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The legacy of the Reformation is still evident in Europe today, as the split between Catholicism and Protestantism runs largely along regional and national lines. In Italy, there are virtually no religions besides Catholicism that have a major following. In Denmark, it is universally Lutheran - so much so that no one there refers to it as the "Lutheran Church". It's just "Church" because there are virtually no other ones to differentiate from.
The Protestant Reformation planted its deepest roots in Northern Europe and Scandinavia, and it's still true today. It represents a long lasting schism between Catholic and Protestant that's permanently affected the human geography.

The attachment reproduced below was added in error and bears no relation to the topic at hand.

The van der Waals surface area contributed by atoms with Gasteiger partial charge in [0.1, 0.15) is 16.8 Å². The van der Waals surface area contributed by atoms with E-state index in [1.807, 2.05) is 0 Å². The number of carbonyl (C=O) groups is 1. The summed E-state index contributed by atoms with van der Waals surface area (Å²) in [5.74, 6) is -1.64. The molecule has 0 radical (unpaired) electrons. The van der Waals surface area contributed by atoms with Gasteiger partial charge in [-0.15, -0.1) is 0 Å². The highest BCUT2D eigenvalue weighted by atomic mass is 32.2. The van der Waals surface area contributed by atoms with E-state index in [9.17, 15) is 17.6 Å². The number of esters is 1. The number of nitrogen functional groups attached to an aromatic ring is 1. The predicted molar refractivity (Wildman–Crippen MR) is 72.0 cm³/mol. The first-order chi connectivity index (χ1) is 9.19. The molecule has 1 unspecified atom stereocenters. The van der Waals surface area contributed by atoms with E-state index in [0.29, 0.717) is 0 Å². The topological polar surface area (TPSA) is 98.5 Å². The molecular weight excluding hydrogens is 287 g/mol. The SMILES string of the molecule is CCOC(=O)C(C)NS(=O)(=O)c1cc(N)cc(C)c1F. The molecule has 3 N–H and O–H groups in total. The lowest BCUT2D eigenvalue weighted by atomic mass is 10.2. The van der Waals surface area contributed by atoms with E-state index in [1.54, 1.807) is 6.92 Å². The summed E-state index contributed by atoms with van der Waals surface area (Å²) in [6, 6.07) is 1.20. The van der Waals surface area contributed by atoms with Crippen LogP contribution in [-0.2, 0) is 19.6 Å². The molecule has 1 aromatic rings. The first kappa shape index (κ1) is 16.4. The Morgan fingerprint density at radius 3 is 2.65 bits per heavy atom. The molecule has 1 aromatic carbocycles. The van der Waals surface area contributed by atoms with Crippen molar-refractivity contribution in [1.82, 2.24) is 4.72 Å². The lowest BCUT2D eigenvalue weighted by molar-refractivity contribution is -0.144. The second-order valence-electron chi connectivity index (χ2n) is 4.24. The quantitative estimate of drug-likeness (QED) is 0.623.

I see a couple of ways that you can argue this, even though I am not at all sure that I agree with them.
First of all, Germany was split into many little kingdoms during those days. You could say that each of these was a nation that could be nationalist. Martin Luther was supported by various rulers of these little kingdoms. They could use the new religion as a way of creating solidarity in their nations against others.
Second, the Catholic Church is run from Rome. You can argue that it is nationalist to have Germans push for a religion that they themselves control. Since Lutherans did not obey any outside authority, you can say they were nationalist.
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